CHAPTER 7 Principles of ultrasound-guided regional anesthesia
The ability to use ultrasound guidance for regional anesthesia is achieved by systematic learning and maintained by regular practice. Knowledge of anatomy is paramount for the successful practice of regional anesthesia. In order to visualize this anatomy, one has to know how to use an ultrasound machine. We hope this chapter will give the reader the knowledge and impetus to make better use of their ultrasound equipment, but it takes learning from more experienced colleagues, practice, self-discipline and reflection to get one’s skills to an adequate level.
Ultrasound is a mechanical wave with frequencies over 20 000 Hz. Ultrasound used in medicine is generated and sensed by piezoelectric crystals. The ultrasound transducer incorporates a battery of piezoelectric crystals. When scanning, the transducer switches quickly between transmitter and receiver modes. When in transmitting mode, the piezoelectric crystals are stimulated by electrical energy, vibrate and emit ultrasound waves. In the receiver mode the crystals are hit by the ultrasound waves reflected from the tissues (Fig 7.1). The resultant mechanical stimulation of the crystals is converted to electrical signals, which are processed and ultimately create the image we see on the screen.
Figure 7.1 (A) Stimulated by alternating electric current, the piezoelectric crystals vibrate and emit ultrasound waves. (B) The reflected waves hit back the crystals, which undergo conformational changes and generate electric current.
Figure 7.2 (A) Impact angle 90°: the reflected beam reaches the transducer and generates good image. (B) Impact angle 80°: there is partial loss of signal and the image is degraded. (C) Impact angle 30°: the reflected signal does not reach the transducer and the image is lost.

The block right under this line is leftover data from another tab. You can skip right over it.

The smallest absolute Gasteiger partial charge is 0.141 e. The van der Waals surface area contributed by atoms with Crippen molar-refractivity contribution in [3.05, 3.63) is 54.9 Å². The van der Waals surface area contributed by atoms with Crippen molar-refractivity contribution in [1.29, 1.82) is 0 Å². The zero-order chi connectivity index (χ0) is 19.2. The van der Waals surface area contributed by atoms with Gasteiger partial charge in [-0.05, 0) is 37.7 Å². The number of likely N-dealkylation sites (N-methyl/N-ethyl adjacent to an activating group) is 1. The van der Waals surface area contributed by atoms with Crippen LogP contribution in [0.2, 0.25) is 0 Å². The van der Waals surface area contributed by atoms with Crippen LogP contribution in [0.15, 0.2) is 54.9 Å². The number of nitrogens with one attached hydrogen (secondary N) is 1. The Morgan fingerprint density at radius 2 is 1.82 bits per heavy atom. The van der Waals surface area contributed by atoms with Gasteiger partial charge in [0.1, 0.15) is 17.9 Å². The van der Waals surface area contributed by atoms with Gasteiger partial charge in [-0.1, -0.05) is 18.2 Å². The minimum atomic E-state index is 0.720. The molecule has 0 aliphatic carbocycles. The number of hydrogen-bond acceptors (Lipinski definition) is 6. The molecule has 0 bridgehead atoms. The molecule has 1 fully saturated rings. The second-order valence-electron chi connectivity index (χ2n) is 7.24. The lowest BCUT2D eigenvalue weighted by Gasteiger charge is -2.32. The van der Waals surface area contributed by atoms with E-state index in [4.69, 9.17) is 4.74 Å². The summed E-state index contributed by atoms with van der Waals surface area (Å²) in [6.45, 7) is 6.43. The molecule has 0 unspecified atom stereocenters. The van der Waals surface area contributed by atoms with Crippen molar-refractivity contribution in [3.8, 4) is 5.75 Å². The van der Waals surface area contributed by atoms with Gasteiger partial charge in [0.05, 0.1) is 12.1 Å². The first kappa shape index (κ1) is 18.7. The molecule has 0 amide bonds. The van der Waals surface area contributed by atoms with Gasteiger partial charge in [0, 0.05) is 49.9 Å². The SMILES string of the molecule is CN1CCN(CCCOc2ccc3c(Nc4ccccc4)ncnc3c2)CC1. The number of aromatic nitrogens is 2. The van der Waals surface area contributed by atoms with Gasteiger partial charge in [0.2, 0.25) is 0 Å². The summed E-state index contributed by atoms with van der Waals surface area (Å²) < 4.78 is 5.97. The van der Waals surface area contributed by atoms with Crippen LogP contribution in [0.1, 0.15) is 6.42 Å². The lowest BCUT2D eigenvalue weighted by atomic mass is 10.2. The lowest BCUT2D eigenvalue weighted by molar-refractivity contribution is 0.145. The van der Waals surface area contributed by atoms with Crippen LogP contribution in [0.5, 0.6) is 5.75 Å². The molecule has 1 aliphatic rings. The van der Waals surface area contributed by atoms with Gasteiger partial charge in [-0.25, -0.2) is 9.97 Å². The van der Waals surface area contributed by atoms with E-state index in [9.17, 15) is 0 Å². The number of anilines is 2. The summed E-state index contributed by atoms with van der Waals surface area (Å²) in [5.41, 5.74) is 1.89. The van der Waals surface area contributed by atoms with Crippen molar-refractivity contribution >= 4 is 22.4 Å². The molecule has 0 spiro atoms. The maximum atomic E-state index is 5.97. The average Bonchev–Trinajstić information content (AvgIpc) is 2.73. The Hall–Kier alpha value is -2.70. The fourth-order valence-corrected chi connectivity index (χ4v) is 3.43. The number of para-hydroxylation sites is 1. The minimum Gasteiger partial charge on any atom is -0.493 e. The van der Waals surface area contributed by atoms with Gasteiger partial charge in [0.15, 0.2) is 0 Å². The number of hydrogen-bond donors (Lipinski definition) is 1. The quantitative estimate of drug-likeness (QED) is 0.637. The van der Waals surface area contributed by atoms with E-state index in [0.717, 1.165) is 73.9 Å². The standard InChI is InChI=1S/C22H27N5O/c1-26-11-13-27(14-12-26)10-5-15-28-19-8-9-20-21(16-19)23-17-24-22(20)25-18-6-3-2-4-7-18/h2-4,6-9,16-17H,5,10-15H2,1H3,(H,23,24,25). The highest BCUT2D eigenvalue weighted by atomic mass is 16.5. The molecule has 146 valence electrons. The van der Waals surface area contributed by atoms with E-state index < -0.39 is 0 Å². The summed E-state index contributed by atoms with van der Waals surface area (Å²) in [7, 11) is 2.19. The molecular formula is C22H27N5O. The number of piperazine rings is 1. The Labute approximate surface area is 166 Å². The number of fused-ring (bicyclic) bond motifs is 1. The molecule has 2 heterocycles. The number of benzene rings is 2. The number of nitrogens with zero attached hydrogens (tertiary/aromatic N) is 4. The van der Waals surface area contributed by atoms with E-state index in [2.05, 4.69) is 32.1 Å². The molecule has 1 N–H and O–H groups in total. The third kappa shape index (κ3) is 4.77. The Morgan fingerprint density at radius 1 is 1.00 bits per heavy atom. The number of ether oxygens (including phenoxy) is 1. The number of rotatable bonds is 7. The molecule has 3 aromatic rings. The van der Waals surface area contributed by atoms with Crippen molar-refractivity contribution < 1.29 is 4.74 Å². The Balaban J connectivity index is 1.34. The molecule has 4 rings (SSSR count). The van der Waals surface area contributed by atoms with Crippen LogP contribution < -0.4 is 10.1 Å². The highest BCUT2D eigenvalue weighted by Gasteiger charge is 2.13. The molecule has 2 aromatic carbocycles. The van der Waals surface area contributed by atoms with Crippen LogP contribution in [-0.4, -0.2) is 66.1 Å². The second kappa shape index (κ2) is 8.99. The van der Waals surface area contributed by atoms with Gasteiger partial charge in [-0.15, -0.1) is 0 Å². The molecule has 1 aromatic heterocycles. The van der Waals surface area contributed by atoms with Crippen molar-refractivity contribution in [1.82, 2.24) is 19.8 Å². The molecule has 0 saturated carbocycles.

Figure 7.3 (A). High frequency transducer: deep structures do not visualize due to the absorbtion of the ultrasound. Note the good resolution at superficial level. (B) Low frequency transducer: deep structures visualized due to the better penetration of the ultrasound. Note the image has lower resolution, compared with Fig. 7.3A.
Figure 7.5 (A) When the object is moving towards the transducer, the reflected waves have increased frequency. (B) When the object is moving away from the transducer, the reflected waves have lower frequency.
Figure 7.6 (A) Insufficient gain. Note the deep structures are not visualized well. (B) Optimal gain. Note the overall good resolution and the improved visualization of the deeper structures. (C) Excessive gain. Note the blurred image resulting in poor resolution.
|Tissue||Acoustic impedance (g/cm2 sec × 100)|
The ultrasound machine consists of a transducer (acting as transmitter and receiver), main unit (generating pulses for the transmitter, processing the impulses from the receiver, control unit, memory) and a display.
Transducers vary in size, shape, frequency range and number of piezoelectric crystals. For superficial blocks, a high frequency transducer (7–15 MHz) will provide better axial resolution (i.e. better ability to distinguish as separate structures dots lying along the path of the ultrasound beam) (Fig. 7.3). The more piezoelectric crystal elements, the better the resolution. A lower frequency transducer (1–5 MHz) is more appropriate for deeper blocks as there is less absorption and thus better signal from the deeper structures (Fig. 7.3). Transducers with a small footprint (i.e. hockey stick transducers) are useful in children or where space is limiting (Fig. 7.8). Wider (with large footprint) and curvilinear transducers (sector) allow for visualization of a bigger area and thus may be helpful in visualizing landmark structures at the same time as the nerves of interest (Fig. 7.8).